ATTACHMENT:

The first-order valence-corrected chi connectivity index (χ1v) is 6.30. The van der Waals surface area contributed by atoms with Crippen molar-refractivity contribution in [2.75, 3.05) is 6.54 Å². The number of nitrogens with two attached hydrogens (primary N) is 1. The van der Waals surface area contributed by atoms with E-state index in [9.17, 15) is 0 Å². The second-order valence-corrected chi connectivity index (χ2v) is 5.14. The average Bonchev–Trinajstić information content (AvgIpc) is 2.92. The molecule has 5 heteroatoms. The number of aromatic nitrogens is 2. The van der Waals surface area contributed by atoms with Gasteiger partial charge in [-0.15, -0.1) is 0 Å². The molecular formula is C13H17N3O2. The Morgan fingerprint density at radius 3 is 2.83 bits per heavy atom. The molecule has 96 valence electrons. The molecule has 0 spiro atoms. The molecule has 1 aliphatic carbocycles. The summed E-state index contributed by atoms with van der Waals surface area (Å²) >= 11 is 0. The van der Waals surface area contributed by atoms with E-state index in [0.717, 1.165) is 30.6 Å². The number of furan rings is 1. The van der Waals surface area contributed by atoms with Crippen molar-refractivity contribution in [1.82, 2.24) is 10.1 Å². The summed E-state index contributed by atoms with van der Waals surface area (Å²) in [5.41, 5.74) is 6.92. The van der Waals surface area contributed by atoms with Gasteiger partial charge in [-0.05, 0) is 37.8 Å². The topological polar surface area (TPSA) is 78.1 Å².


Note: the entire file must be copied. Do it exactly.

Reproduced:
The first-order valence-corrected chi connectivity index (χ1v) is 6.30. The van der Waals surface area contributed by atoms with Crippen molar-refractivity contribution in [2.75, 3.05) is 6.54 Å². The number of nitrogens with two attached hydrogens (primary N) is 1. The van der Waals surface area contributed by atoms with E-state index in [9.17, 15) is 0 Å². The second-order valence-corrected chi connectivity index (χ2v) is 5.14. The average Bonchev–Trinajstić information content (AvgIpc) is 2.92. The molecule has 5 heteroatoms. The number of aromatic nitrogens is 2. The van der Waals surface area contributed by atoms with Gasteiger partial charge in [-0.15, -0.1) is 0 Å². The molecular formula is C13H17N3O2. The Morgan fingerprint density at radius 3 is 2.83 bits per heavy atom. The molecule has 96 valence electrons. The molecule has 0 spiro atoms. The molecule has 1 aliphatic carbocycles. The summed E-state index contributed by atoms with van der Waals surface area (Å²) >= 11 is 0. The van der Waals surface area contributed by atoms with E-state index in [0.717, 1.165) is 30.6 Å². The number of furan rings is 1. The van der Waals surface area contributed by atoms with Crippen molar-refractivity contribution in [1.82, 2.24) is 10.1 Å². The summed E-state index contributed by atoms with van der Waals surface area (Å²) in [5.41, 5.74) is 6.92. The van der Waals surface area contributed by atoms with Gasteiger partial charge in [-0.05, 0) is 37.8 Å². The topological polar surface area (TPSA) is 78.1 Å².